House prices and the net income of families have developed at different speeds in recent decades. As a result, the total income that a household has to spend on financing a house has increased rapidly. Whereas in 2000 a nuclear family had to save the full income of 8.8 years in order to be able to buy an average house with 100 square meters, two decades later it is already 10.9 years for the same type of property.
The calculations, released last week by the Organization for Economic Co-operation and Development (OECD), refer to the average of the 31 main economies that make up the club, including Spain. However, the country has increased the effort somewhat above average.
Today families in the OECD have to devote 2.1 years more income to owning property, an advance of 23%. In Spain, the increase is 2.9 years, from 8.2 to 11.1 years. It’s a 35% increase, which incidentally is more noticeable among lower-income households, who support a greater effort.
in the report Taxes on housing in OECD countries, published last week, the organization is preparing a diagnostic around real estate. Based on this, he proposes a series of fiscal measures to balance the market, correct inequalities and increase public revenues.
The committee, chaired by Mathias Cormann, is currently concerned about the growing economic gap between homeowners and those who cannot afford the leap, caused by rising prices. On the one hand, real estate revaluation “offers a great opportunity for wealth accumulation as owners benefit from significant investment returns through domestic wealth”. Tenure also promotes access to credit by serving as collateral. All of these benefits “will disproportionately accrue to older, higher-income households, who are more likely to be homeowners,” warns the OECD.
On the other hand, those unable to purchase a home will tend to rent and “find it increasingly difficult to climb the real estate ladder and reap the economic benefits of ownership,” the agency states.
The OECD analyzes the weight of housing as a component of household wealth. It’s a vehicle he sees as the “key” to wealth accumulation and social advancement. When the different income groups are broken down, the resulting effects of ownership can be observed.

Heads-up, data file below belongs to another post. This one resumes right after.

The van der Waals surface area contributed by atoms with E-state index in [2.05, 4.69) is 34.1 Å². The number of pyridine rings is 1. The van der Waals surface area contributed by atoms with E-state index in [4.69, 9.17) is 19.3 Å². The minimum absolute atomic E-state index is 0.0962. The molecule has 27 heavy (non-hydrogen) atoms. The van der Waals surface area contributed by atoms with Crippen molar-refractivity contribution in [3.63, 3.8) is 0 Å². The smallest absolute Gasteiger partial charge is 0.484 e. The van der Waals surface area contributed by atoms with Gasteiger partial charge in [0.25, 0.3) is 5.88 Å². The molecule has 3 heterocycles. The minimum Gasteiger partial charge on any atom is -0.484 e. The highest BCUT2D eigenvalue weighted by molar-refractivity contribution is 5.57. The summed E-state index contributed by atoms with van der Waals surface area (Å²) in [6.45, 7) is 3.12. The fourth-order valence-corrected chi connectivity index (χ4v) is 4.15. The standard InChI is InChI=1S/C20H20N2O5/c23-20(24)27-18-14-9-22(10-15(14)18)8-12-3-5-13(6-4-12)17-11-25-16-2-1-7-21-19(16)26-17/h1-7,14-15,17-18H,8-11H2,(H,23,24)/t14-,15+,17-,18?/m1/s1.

According to data from the OECD, the main home, which is always owned, is becoming the largest source of wealth in households in the lowest income quintiles. It represents from 52% of total wealth in the poorest group to 71% in the third quintile. However, in these cases, home ownership cannot be a vehicle for attracting wealth from other sources due to its market value or the burdens and debts that often come with it.
In contrast, in the wealthiest quintile, the usual house accounts for less than 40% of total wealth. In the latter group, on the other hand, other secondary real estate values are gaining in importance (22%), such as second homes or rental homes, or financial assets and capital investments (34% of assets). These, on the other hand, are downright meaningful in the lowest income brackets, where, for example, vehicles play a dominant role in relation to total wealth.
Living in the hands of the rich
OECD data also show that the home ownership rate at the top of the income distribution is highest in almost every country in the club. The figures show that in 29 countries, almost half (46%) of all gross owner-occupied housing is owned by households in the top wealth quintile. Families in the second, third, and fourth quintiles together own 51% of gross household wealth, while families in the lowest quintile own about 3%.
Secondary real estate is even more concentrated at the top: Around 75% of wealth is held by households in the top income quintile. In contrast, the middle part of the distribution owns only 24%, while the remaining 1% is held by the poorest households.